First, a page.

Miner Editorial | … Fools us twice, shame on us
During the course of our everyday lives, everyone becomes aware of some simple and indisputable truths.
If we don’t pay our utilities, they are going to be shut off. If we don’t pay the water and sanitation bill, water ceases to flow magically out of the faucets and the trash can stays full.
The same goes for our gas and electricity bills. If we keep stalling on making the payments for these services, we’ll soon find ourselves not being served.
When it comes to our state government, this system of withholding payments is not a two-way street. When our state government shortchanges its people, it usually takes an act of litigation to get things restored.
The state government robbed the people of a good portion of our educational funding as its answer to the 2008 financial crisis. In the state’s infinite wisdom, it was better to have a financial crisis and an educational crisis rather than only having the one.
The people, for all intents and purposes, had to take the state government to court so its education funding would be met as dictated by the Arizona Constitution. In the spirit of settlement, the voters agreed to sell public lands granted to the state for its education in order to pay back the educational fund for the years the state government fell short of its required mandate.
“Thanks to the voters’ approval of Proposition 123 in May (2016), Arizona school districts will receive hundreds of millions of new dollars,” Gov. Doug Ducey said. “These new resources will make a meaningful difference in the lives of teachers and kids across our state.”
First, the state used education sources to fund other programs, and then used education sources to pay back education. Shame on you.
President Donald Trump and the Republican-controlled Congress passed the Tax Cuts and Jobs Act in late 2017, which the White House said would bring tax relief for middle-income families and would make filing taxes less complicated.
It made things easier by reducing many deductions available before the tax reform bill and replaced them by doubling the standard deduction.
Gov. Ducey has said he agrees with the elimination of those deductions, which would also be eliminated when taxpayers file their Arizona income tax.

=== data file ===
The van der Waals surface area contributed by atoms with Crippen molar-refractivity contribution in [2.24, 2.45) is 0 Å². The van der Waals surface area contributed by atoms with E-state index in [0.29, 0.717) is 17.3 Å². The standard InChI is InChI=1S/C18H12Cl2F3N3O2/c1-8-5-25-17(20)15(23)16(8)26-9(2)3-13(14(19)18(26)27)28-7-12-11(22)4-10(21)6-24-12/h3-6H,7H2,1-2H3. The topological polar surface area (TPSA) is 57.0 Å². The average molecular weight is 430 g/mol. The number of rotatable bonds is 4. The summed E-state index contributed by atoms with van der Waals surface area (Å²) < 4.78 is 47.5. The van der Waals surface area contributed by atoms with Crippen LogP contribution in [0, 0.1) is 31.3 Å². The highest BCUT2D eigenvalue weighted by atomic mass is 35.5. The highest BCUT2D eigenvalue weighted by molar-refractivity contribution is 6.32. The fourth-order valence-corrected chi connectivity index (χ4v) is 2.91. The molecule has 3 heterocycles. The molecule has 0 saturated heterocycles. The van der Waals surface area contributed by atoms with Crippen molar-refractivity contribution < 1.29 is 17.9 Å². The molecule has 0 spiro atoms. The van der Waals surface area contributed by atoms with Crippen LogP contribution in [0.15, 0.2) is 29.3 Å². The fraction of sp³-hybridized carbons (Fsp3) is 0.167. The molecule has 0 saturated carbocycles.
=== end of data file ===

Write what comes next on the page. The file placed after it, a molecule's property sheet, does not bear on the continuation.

What Ducey didn’t do, which the federal government did, was increase the standard deduction to make up for them. What that did for Ducey and his conservative budget was keep $155 million that was taken from Arizona taxpayers for his “rainy day” fund.
What about the “rainy day” fund of individual taxpayers? The governor has not spoken to that.
There was an attempt by the state Legislature this session to force the governor into giving up his “windfall” and returning the $155 million to its rightful owners, the taxpayers. Ducey vetoed a proposal to do so, and those in favor of getting that money returned have said time has run out to do so this year as the votes aren’t available for an override.
Legislators are promising to “make sure that, on the whole, taxpayers are equal to, if not better off, than they were” by enacting a future change in the tax code so the governor’s rainy day fund doesn’t continue “in perpetuity” and the extra dollars the state took this year will be refunded down the road.
Trusting the state to give these dollars back would amount to fooling us again.
There’s another month or so left in the first regular session, and the Legislature will be back for its second session in January. That is just months before they’ll be back seeking your vote for reelection.
If we don’t hold them accountable for returning our tax refunds, well then, shame on us.